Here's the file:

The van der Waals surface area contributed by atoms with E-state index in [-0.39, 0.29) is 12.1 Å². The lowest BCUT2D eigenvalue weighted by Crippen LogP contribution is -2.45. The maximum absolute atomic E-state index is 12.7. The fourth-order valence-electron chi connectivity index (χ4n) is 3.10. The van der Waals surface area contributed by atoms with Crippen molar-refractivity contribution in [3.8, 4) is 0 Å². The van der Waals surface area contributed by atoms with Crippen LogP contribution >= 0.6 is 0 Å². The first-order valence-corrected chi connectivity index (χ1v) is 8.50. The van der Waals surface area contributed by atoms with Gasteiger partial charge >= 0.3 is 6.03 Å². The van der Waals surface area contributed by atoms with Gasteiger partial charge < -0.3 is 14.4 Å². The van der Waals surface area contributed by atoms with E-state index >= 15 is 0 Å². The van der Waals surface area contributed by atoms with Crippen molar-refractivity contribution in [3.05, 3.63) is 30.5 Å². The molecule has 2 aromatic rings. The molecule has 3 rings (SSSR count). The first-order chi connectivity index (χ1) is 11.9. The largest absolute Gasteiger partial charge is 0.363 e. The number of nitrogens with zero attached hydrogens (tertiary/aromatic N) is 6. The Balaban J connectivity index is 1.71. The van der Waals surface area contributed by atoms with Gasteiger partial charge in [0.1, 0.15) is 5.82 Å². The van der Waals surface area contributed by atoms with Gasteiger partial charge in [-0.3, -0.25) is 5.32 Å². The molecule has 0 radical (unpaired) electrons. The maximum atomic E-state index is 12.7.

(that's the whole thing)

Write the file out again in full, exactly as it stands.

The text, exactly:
The van der Waals surface area contributed by atoms with E-state index in [-0.39, 0.29) is 12.1 Å². The lowest BCUT2D eigenvalue weighted by Crippen LogP contribution is -2.45. The maximum absolute atomic E-state index is 12.7. The fourth-order valence-electron chi connectivity index (χ4n) is 3.10. The van der Waals surface area contributed by atoms with Crippen molar-refractivity contribution in [3.8, 4) is 0 Å². The van der Waals surface area contributed by atoms with Crippen LogP contribution >= 0.6 is 0 Å². The first-order valence-corrected chi connectivity index (χ1v) is 8.50. The van der Waals surface area contributed by atoms with Gasteiger partial charge >= 0.3 is 6.03 Å². The van der Waals surface area contributed by atoms with Gasteiger partial charge < -0.3 is 14.4 Å². The van der Waals surface area contributed by atoms with E-state index >= 15 is 0 Å². The van der Waals surface area contributed by atoms with Crippen molar-refractivity contribution in [3.05, 3.63) is 30.5 Å². The molecule has 2 aromatic rings. The molecule has 3 rings (SSSR count). The first-order chi connectivity index (χ1) is 11.9. The largest absolute Gasteiger partial charge is 0.363 e. The number of nitrogens with zero attached hydrogens (tertiary/aromatic N) is 6. The Balaban J connectivity index is 1.71. The van der Waals surface area contributed by atoms with Gasteiger partial charge in [0.1, 0.15) is 5.82 Å². The van der Waals surface area contributed by atoms with Gasteiger partial charge in [-0.3, -0.25) is 5.32 Å². The molecule has 0 radical (unpaired) electrons. The maximum atomic E-state index is 12.7.